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Re: Specifying a Unicode subset

utf 8 subset
Uh, yeah it sort of depends on your processing model I guess - the main 
reason I use UCS-2 is I can get to character n in constant time.

With utf-8, character n is reached in time proportional to n.  Maybe 
thats OK for you - I don't find it so great though.

On Tuesday, October 22, 2002, at 11:37  PM, Daniel Veillard wrote:

> On Mon, Oct 21, 2002 at 12:27:15PM -0400, John Cowan wrote:
>> tblanchard@m... scripsit:
>>> Lets move on.  UTF-8 is your transfer encoding, use UCS-2 in memory
>>> (unless planning to process ancient Sumerian or something - then use
>>> UCS-4) and lets all move on to something remotely interesting.
>> In CJK environments, using UTF-16 for transfer makes sense, because 
>> UTF-8
>> imposes a 50% growth in the size of native-language characters.
>> That's basically why XML requires both UTF-8 and UTF-16 support of all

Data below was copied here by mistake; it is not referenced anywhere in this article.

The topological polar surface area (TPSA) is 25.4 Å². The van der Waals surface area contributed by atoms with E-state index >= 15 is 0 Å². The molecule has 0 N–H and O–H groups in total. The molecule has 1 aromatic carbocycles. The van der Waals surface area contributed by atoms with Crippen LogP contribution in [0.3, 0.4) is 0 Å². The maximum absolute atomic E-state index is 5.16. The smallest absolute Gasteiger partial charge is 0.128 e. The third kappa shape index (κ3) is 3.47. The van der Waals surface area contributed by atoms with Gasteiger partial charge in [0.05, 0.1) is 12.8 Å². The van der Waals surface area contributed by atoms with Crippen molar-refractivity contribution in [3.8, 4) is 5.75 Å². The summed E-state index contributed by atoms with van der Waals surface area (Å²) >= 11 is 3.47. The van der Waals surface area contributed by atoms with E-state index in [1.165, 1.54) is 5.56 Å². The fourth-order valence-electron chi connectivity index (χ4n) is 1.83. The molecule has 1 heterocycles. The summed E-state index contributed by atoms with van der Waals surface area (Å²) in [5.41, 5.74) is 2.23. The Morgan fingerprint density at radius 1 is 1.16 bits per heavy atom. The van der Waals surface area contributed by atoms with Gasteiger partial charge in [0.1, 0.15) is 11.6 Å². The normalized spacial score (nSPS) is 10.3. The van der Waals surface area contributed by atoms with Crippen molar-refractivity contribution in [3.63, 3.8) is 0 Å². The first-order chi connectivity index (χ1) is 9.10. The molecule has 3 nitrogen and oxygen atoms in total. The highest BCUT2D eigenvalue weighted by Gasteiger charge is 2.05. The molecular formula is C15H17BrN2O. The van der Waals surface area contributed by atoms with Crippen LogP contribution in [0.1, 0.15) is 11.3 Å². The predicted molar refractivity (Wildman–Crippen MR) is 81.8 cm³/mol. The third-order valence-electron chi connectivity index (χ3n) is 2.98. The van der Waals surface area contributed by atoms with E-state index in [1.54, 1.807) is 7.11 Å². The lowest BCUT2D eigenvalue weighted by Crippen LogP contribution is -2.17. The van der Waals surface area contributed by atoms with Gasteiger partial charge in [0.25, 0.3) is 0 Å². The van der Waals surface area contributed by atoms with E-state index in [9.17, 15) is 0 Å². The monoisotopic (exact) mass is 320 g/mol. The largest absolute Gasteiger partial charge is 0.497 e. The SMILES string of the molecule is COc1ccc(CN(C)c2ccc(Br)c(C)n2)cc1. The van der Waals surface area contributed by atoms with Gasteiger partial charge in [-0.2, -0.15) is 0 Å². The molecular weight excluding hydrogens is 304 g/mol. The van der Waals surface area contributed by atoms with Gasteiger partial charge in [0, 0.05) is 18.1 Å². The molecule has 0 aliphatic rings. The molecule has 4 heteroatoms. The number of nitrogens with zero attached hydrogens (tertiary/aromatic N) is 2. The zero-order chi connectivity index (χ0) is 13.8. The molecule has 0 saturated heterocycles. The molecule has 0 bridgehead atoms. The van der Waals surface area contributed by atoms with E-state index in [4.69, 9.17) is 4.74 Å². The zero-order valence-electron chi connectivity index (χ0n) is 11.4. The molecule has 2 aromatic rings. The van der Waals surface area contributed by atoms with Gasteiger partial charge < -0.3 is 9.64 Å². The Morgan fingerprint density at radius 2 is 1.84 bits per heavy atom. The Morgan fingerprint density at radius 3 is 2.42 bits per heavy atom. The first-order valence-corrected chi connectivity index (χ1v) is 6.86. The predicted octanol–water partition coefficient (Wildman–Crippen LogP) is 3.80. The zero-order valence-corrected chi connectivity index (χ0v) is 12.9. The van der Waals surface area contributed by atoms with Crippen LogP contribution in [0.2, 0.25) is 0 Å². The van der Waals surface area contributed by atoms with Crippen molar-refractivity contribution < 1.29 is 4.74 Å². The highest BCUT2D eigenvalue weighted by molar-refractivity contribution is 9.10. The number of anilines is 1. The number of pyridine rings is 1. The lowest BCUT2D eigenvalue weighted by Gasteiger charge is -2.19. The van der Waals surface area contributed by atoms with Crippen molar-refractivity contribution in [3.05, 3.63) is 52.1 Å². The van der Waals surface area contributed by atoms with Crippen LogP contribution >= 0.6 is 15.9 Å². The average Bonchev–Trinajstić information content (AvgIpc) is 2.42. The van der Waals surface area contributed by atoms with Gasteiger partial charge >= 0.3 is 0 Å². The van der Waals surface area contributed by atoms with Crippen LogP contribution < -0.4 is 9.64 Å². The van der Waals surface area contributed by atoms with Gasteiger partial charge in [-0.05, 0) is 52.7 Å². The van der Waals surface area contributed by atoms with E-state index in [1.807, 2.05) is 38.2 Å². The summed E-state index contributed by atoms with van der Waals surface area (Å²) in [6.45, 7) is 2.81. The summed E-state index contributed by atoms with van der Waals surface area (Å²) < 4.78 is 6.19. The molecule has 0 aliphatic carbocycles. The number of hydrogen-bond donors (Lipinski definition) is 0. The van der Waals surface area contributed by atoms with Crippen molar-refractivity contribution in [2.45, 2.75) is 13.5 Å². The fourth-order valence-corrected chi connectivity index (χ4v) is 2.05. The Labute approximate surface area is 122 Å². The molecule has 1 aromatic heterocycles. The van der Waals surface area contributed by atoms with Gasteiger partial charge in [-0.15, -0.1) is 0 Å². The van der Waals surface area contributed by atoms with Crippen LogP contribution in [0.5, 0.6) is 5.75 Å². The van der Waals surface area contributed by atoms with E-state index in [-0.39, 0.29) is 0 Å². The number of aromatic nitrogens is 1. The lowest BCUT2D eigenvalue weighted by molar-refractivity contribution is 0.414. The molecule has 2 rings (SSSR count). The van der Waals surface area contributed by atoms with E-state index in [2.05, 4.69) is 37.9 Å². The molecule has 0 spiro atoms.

>> conforming parsers.
>   And using UCS-2 for memory encoding is also in a lot of cases
> a really bad choice. Processor performances are cache related nowadays.
> Filling them up with 0 for half of your data processed can simply
> trash your caches. I will stick to UTF8 internally, it also allows
> some processor to use hardcoded CISC instructions for 0 terminated C
> strings (IIRC the Power line of processors have such a set of 
> instructions).
> Daniel
> -- 
> Daniel Veillard      | Red Hat Network https://rhn.redhat.com/
> veillard@r...  | libxml GNOME XML XSLT toolkit  
> http://xmlsoft.org/
> http://veillard.com/ | Rpmfind RPM search engine http://rpmfind.net/


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